It feels, in short, like a rather inept translation of a mythical great work.

The translator, then, is simply moving the book another step along the translation continuum. The translator is translating a translation.”

– Michael Cunningham, “Found in Translation,” NYT

gradschool, writing


I was in the library, scanning my undergraduate transcript, finishing up the last of the grant-related paperwork. It took a long time to scan, and while I waited, I wrote, in my journal, a new opening to a piece I’ve been thinking about for a long time. I had recently stolen a particularly fast-moving pen from workshop, and this pen seemed to open something up for me. The narrative voice moved along very quickly. I had only intended to write one paragraph, but I wrote several pages.

When I stood up, transcript scanned, to leave the library, feeling the speed and anger of this narration, a computer router fell down from the ceiling of A-Level (where it had been attached to an Ethernet cable) and landed at my feet.

“You almost died,” said a girl who was walking by.

“It’s just a modem,” I said. (At the time, I couldn’t remember the word for ‘router.’)

The object probably does not weigh enough to cause death upon impact. However, this whole thing has made me feel like I’m on to something–either something good or something very bad–with this narrative voice. It must be a sign of something, to almost be hit by a router. It’s not a falling bird, or a snake, but those are harder to come by in the library.

books, quotes, writing

a comparatively settled and domestic routine

“For whatever reason–success, removal from Ireland, the realities of the war years, a comparatively settled and domestic routine–the number and variety of Beckett’s complaints had diminished. He would still get cysts from time to time, his teeth would give him trouble and so would his eyes, but the panic attacks which had impelled him into psychoanalysis were now a thing of the past.”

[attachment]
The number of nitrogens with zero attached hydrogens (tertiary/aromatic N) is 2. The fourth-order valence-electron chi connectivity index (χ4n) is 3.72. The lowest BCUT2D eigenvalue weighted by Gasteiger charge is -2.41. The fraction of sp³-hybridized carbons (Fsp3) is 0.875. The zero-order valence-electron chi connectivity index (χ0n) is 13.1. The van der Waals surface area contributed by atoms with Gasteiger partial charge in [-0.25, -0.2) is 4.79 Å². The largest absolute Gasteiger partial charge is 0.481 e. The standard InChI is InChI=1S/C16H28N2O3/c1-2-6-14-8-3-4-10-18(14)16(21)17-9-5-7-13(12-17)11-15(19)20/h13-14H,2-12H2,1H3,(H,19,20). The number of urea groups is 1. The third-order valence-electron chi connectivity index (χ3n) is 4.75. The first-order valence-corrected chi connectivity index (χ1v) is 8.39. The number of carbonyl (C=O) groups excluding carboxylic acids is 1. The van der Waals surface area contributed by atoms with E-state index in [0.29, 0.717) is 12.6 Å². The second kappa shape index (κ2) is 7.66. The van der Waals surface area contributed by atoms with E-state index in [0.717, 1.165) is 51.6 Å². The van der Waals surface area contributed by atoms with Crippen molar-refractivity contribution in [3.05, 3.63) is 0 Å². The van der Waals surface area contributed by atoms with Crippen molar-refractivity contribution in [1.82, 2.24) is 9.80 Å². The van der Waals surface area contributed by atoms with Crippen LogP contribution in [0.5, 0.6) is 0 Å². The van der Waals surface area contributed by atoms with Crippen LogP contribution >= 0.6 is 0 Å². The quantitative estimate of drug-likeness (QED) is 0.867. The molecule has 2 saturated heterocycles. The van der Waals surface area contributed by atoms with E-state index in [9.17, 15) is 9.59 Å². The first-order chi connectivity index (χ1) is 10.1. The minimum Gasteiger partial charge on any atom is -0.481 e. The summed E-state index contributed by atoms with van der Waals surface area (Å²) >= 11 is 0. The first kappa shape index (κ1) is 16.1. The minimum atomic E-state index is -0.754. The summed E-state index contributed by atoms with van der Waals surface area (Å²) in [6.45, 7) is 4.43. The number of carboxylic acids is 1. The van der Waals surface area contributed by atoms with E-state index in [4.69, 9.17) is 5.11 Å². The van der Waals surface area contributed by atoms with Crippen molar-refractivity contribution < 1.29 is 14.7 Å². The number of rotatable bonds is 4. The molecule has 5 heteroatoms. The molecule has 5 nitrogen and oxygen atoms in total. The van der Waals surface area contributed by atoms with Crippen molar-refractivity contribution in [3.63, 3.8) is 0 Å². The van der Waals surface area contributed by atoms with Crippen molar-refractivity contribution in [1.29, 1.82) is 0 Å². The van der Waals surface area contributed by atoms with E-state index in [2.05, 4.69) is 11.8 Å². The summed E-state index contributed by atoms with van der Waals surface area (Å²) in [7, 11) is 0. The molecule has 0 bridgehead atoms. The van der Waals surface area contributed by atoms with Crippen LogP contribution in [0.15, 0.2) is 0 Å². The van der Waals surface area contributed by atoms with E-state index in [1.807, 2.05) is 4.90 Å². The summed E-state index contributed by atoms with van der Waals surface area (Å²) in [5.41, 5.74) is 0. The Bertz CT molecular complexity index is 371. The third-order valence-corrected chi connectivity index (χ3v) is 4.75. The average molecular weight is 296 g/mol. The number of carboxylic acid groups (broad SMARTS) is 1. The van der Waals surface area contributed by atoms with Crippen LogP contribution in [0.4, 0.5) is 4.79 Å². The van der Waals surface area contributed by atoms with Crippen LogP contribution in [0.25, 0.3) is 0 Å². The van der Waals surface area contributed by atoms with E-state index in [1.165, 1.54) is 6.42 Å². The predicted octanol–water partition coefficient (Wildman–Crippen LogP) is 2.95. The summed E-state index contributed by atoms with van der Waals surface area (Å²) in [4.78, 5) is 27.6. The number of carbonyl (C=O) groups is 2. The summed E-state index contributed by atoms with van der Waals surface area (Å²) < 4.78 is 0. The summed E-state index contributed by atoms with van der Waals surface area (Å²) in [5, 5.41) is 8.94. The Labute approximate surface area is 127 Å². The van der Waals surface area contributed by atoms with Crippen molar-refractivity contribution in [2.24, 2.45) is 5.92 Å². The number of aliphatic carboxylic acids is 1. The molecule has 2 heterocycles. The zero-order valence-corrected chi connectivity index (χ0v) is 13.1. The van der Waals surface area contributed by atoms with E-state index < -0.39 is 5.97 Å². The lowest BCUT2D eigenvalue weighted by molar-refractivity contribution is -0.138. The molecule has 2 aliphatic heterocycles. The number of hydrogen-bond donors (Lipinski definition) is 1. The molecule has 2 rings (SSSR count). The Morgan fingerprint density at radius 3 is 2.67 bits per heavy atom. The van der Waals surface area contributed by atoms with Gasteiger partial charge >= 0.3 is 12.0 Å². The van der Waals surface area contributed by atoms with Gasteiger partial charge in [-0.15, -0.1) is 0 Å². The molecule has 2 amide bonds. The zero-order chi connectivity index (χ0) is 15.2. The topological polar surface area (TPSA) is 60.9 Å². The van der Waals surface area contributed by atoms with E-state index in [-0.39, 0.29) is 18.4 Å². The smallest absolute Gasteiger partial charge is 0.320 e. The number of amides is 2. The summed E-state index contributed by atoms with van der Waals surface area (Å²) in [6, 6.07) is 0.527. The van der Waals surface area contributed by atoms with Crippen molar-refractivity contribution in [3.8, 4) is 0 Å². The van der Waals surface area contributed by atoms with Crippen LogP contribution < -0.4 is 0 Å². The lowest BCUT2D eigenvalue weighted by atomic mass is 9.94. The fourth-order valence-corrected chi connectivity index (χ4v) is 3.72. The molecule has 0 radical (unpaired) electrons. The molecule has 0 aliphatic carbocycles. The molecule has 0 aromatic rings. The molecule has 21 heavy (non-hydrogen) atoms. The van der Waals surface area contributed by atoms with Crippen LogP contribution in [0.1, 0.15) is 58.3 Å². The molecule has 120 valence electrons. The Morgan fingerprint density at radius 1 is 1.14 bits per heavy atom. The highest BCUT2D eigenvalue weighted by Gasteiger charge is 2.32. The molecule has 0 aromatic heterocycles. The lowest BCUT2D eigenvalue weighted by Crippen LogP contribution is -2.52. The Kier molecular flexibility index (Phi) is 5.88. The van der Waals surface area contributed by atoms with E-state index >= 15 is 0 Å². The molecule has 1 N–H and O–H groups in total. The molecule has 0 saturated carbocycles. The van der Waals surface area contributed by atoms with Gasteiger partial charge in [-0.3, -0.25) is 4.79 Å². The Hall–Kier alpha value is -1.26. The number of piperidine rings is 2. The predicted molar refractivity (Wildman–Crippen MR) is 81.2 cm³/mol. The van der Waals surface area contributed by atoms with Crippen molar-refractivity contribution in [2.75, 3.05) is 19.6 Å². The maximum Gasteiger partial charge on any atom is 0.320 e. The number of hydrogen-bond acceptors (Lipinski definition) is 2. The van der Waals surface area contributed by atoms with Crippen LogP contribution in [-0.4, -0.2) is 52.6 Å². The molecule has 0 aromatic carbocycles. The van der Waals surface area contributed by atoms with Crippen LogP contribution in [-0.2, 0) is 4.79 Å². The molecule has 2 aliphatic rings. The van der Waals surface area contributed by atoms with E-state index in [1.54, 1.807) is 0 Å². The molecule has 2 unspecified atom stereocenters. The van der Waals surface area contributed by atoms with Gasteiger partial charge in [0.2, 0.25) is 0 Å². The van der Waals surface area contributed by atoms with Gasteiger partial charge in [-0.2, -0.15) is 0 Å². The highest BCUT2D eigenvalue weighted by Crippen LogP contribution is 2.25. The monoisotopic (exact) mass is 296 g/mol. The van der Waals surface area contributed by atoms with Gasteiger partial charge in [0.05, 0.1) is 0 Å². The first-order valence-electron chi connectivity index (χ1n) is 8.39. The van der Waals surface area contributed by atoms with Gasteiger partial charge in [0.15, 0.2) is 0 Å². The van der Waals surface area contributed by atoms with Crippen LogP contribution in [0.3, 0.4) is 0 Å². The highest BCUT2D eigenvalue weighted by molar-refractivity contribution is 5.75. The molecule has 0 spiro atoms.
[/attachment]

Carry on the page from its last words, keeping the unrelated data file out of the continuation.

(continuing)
-Anthony Cronin, Samuel Beckett: The Last Modernist, (27.439)

workstyle, writing

two and a half weeks

till TA Training boot camp and the start of the academic year.

As I wind down two large editing projects for work, I have more respect than ever for people who work as editors, day in, day out, throughout their lives. It requires so much care and patience and generosity. I have a tendency to compare everything I like or honor to directing, but it really *is* a lot like directing, to edit something–the best people, I think, manage to do the least of it, or do the most by doing the least. I am not the best people, but I am better for a summer of it.

One project went “to the printers” yesterday–that was very exciting. The other is more of an ongoing deadline. I’ll keep working on it during the semester.

books, quotes, theater, writing

their siren voice

“In June [of 1958], however, he [Beckett] was still resolutely struggling with the new prose work and finding it horribly difficult. Even though he could see clearly what he wanted to do, and that it should be only about 100 pages, he felt he was making very little progress, or only just enough to keep him from giving it up in disgust. ‘I rely a lot on the demolishing process to come later and content myself more or less with getting down elements and rhythm to be knocked hell out of when I am ready…It all takes place in the pitch dark and the mud, first part man alone, second with another, third alone again. All a problem of rhythm and syntax and weakening of form, nothing more difficult,’ he told Barney Rosset. Yet, comically perhaps, he was once again hankering after other forms of composition–theatre or radio. ‘I hear their siren voice and tell them to stick it up.’ “

– Anthony Cronin, Beckett: The Last Modernist (30.489)